Debtors hoping to discharge their obligations in bankruptcy may find a new hurdle based on the US Supreme Court’s Feb. 22 ruling. Relying on the plain language of the Bankruptcy Code, and Congress’s use of passive voice, the Supreme Court held that funds obtained through fraud, regardless of who committed such fraud, are not dischargeable through bankruptcy.
The court’s unanimous decision reminds practitioners that the first stop for interpreting statutes is the plain meaning of the text, and there’s no need to use other tools if the meaning is unambiguous. The high court’s opinion also reminds attorneys that precedent doesn’t lose its power—even after a century passes.
Fraud Finding in Remodeling Case
In Bartenwerfer v. Buckley, the high court considered the dischargeability of fraudulently obtained debt of joint debtor Kate Bartenwerfer. Years ago, Bartenwerfer purchased with her then-boyfriend, David Bartenwerfer, a house to remodel and sell at a profit. While Kate Bartenwerfer participated financially in the project, she turned the reins over to David to hire, manage, and pay the remodeling professionals.
Kieran Buckley purchased the completed house. In conjunction with the house sale, Kate and David Bartenwerfer made certain disclosures that were untrue. After discovering many undisclosed defects with the house, Buckley obtained a joint and several judgments against both Bartenwerfers.
Unable to pay Buckley, David and Kate Bartenwerfer filed for Chapter 7 bankruptcy relief. Buckley filed an adversary proceeding against both Bartenwerfers alleging that the judgment he had obtained against them was nondischargeable under Section 523(a)(2)(A) of the Bankruptcy Code as a debt for money that was obtained by fraud. After a two-day trial, the bankruptcy court ruled in Buckley’s favor, finding that the judgment debt was nondischargeable as to both Bartenwerfers.
The Ninth Circuit B.A.P. reversed, holding that, for the judgment debt to be nondischargeable as to Kate, she needed to have actually known or had reason to know that David had made the fraudulent disclosures about the house.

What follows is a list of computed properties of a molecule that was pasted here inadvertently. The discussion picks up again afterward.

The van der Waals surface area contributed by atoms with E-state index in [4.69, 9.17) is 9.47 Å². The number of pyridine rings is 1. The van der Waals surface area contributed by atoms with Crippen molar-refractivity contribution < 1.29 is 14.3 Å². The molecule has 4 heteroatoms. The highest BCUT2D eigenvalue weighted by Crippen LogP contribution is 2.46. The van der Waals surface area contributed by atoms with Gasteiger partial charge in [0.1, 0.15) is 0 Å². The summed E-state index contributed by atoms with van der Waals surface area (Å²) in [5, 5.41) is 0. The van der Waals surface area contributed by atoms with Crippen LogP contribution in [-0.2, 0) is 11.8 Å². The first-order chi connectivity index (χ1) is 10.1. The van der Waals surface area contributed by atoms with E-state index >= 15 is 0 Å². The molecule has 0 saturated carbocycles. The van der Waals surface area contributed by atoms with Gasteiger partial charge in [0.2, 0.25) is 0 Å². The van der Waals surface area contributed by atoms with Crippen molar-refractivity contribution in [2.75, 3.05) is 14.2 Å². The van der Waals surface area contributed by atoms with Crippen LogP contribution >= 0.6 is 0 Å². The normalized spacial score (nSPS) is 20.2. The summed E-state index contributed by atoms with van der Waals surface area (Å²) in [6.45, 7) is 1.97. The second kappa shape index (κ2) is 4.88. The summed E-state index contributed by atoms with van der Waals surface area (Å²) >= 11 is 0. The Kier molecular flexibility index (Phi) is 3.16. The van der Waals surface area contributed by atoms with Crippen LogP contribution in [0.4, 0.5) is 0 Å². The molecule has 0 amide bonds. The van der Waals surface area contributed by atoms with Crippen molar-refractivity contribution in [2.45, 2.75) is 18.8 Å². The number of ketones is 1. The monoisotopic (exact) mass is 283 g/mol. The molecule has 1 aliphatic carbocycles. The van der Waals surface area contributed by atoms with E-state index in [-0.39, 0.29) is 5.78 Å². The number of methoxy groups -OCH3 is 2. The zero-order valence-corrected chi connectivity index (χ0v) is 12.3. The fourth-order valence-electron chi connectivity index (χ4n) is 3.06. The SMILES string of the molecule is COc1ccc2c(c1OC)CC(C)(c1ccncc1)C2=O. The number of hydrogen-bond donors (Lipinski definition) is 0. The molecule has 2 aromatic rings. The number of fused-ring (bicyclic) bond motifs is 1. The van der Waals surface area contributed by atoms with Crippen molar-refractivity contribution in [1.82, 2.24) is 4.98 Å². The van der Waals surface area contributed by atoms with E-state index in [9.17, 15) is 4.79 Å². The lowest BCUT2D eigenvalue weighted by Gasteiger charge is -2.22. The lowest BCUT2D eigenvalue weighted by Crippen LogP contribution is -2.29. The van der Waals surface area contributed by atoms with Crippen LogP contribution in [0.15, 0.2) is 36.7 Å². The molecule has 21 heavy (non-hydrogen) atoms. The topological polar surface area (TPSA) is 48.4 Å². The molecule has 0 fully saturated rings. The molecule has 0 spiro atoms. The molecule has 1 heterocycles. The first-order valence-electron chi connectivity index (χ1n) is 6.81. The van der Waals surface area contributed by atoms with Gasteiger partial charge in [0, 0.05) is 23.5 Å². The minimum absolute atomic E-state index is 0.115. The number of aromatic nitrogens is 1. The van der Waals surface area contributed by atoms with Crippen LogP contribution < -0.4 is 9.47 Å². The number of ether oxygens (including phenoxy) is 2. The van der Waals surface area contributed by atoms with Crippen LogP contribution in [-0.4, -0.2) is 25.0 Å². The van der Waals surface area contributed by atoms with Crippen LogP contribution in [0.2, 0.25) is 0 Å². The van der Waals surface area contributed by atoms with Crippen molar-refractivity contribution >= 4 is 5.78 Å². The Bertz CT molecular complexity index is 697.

However, the Ninth Circuit reversed again, relying on the Supreme Court’s Strang v. Bradner, which held that a debtor cannot discharge a debt arising from her partner’s fraud, regardless of the debtor’s own culpability for such fraud.
Plain Text Guides
The Supreme Court’s decision relied on basic tenants of statutory interpretation. First, the court looked to the plain text of section 523(a)(2)(A), which expressly holds that a debt “for money … obtained by … false pretenses, a false representation, or actual fraud” is excepted from discharge.
The court’s decision reminds practitioners that, where a statute’s plain meaning is not ambiguous, courts should refrain from applying other mechanisms to interpret the statute.
Here, the statute uses passive voice to describe how the debt was incurred, specifically failing to identify the actor that engaged in the fraud. The Supreme Court rejected Kate Bartenwerfer’s argument that, despite use of passive voice, a typical reader would nonetheless understand that statute to mean that the debtor must have engaged in the fraud for the debt to be nondischargeable.
Next, the court relied on the standard rule that, if Congress includes specific language in one section of a statute but omits such language from another section, the decision to not include the language is deliberate.
Specifically, the court rejected Kate Bartenwerfer’s argument that neighboring sections of Section 523, which except from discharge certain debts based on the debtor’s conduct, implies that Section 523(a)(2)(A) should be interpreted to also mean that the fraud must have been committed by the debtor for the debt to be nondischargeable.
Practitioners are also reminded by the court’s ruling that precedent, no matter how seemingly outdated, generally binds decisions. Here, the court held that its decision was directly supported by Strang and Congress’s response to it.
After the court’s holding in Strang that a debt incurred by a debtor’s business partner’s fraud is nondischargeable by the debtor, Congress embraced Strang by removing “of the bankrupt” from section 523(a)(2)(A)’s predecessor statute. Practitioners should be aware that courts are usually reluctant to overrule precedent where there’s no compelling reason to do so.
Finally, the court identified that other areas of the law also sometimes impose liability for another’s conduct on an otherwise innocent partner. Emphasizing Kate’s business partner relationship with David, the court held that Buckley’s interest in repayment of the debt incurred by David’s fraud outweighs Kate’s “fresh start.”
Accordingly, the high court affirmed the Ninth Circuit ruling that Kate’s debt was nondischargeable. Of note, Justice Sonia Sotomayor’s concurrence also emphasizes this business partner relationship.
This decision is a good refresher for practitioners regarding the standard tenants of statutory interpretation.
Additionally, going forward, judgment creditors whose claims arise from fraudulent conduct should be sure to analyze whether they have a nondischargeability claim rather than simply writing off their debt upon notice of a bankruptcy filing.
On the flip side, judgment debtors should consider that a bankruptcy filing may not relieve them from liability for certain debts arising from fraud.
This article does not necessarily reflect the opinion of Bloomberg Industry Group, Inc., the publisher of Bloomberg Law and Bloomberg Tax, or its owners.
Elizabeth R. Brusa is a financial services and bankruptcy and creditors’ rights attorney at Bradley Arant Boult Cummings.